Single or multiple solid and/or cystic lesions located in basal ganglia and/or corticomedullary junctions in cerebral hemispheres, rarely in ventricles; low to intermediate attenuation; nodular or rim pattern of contrast enhancement; with or without peripheral edema.


Most common opportunistic CNS infection in AIDS patients; caused by ingestion of food contaminated with parasites (Toxoplasma gondii).


Cysticercosis


Single or multiple cystic lesions in brain, meninges, occasionally in ventricles.


Acute/subacute phase: Low to intermediate attenuation; with or without nodular pattern of contrast enhancement; with or without peripheral edema.


Chronic phase: Calcified granulomas.


Caused by ingestion of ova (Taenia solium) in contaminated food (undercooked pork); involves meninges > brain parenchyma > ventricles.


Hydatid cyst


Echinococcus granulosus: Single or rarely multiple cystic lesions with a thin wall with low attenuation; typically no contrast enhancement or peripheral edema unless super-infected; often located in vascular territory of the middle cerebral artery.


Echinococcus multilocularis: Cystic (with or without multilocular) and/or solid lesions; central zone of intermediate attenuation surrounded by a slightly thickened rim, with contrast enhancement; peripheral zone of edema and calcifications are common.


Caused by parasites E. granulosus (South America, Middle East, Australia, and New Zealand) or E. multilocularis (North America, Europe, Turkey, and China). CNS involvement in 2% of cases of hydatid infestation.


Sarcoid


Fig. 2.57a–c


Poorly marginated extra-axial lesion with low to intermediate attenuation; usually shows contrast enhancement, with localized mass effect and peripheral edema. Often associated with contrast enhancement in the leptomeninges with or without ventricles.


Multisystem noncaseating granulomatous disease of uncertain cause that can involve the CNS in 5% to 15% of cases. Associated with severe neurologic deficits if untreated.


Vascular lesions


AVM


Fig. 2.58a, b


Lesions with irregular margins that can be located in the brain parenchyma, dura, and/or ventricles.


CT: AVMs contain multiple tortuous tubular vessels that have intermediate or slightly increased attenuation that show contrast enhancement. Calcifications occur in 30%. Computed tomography angiography (CTA) shows arteries, veins, and nidus of AVM even when there is hemorrhage.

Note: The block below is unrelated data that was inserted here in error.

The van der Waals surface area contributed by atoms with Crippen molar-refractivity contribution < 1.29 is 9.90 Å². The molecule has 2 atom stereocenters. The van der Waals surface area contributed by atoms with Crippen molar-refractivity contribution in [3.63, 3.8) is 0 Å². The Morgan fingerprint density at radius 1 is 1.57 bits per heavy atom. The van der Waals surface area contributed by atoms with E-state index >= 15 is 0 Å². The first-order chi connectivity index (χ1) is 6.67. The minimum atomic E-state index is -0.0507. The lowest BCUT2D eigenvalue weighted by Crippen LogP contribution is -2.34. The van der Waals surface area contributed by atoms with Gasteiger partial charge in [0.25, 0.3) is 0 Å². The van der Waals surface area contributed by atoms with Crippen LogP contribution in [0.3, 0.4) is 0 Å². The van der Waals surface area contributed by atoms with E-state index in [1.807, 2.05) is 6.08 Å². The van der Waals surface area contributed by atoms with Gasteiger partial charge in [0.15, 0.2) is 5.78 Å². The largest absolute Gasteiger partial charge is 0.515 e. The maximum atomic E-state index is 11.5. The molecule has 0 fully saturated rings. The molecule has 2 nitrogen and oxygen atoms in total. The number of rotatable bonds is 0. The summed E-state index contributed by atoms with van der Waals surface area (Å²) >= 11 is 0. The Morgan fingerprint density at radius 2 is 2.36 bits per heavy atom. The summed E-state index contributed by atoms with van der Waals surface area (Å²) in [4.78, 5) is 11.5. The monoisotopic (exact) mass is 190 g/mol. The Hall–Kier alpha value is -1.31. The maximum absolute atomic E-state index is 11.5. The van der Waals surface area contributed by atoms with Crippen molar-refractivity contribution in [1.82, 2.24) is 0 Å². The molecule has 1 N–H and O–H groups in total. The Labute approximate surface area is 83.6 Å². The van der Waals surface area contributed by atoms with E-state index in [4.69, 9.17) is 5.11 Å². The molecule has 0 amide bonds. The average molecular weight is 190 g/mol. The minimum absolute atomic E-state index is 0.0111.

Supratentorial AVMs occur more frequently (80%–90%) than infratentorial AVMs (10%–20%). Annual risk of hemorrhage. AVMs can be sporadic, congenital, or associated with a history of trauma. Multiple AVMs can be seen in syndromes: Rendu-Osler-Weber (AVMs in brain and lungs and mucosal, capillary telangiectasias) and Wyburn-Mason (AVMs in brain and retina, with cutaneous nevi).


Vein of Galen aneurysm


Fig. 2.59


Multiple tortuous blood vessels involving choroidal and thalamoperforate arteries, internal cerebral veins, vein of Galen (aneurysmal formation), straight and transverse venous sinuses, and other adjacent veins and arteries. The venous portions often show contrast enhancement. CTA can show patent portions of the vascular malformation.


Heterogeneous group of vascular malformations with arteriovenous shunts and dilated deep venous structures draining into and from an enlarged vein of Galen, with or without hydrocephalus, with or without hemorrhage, with or without macrocephaly, with or without parenchymal vascular malformation components, with or without seizures; high-output congestive heart failure in neonates.


Sturge-Weber syndrome


Fig. 2.60


Prominent localized unilateral leptomeningeal enhancement usually in parietal and/or occipital regions in children; with or without gyral enhancement; mild localized atrophic changes in brain adjacent to the pial angioma; with or without prominent medullary and/or subependymal veins; with or without ipsilateral prominence of choroid plexus. Gyral calcifications > 2 y; progressive cerebral atrophy in region of pial angioma.


Also known as encephalotrigeminal angiomatosis, neurocutaneous syndrome associated with ipsilateral “port wine” cutaneous lesion and seizures; results from persistence of primitive leptomeningeal venous drainage (pial angioma) and developmental lack of normal cortical veins, producing chronic venous congestion and ischemia.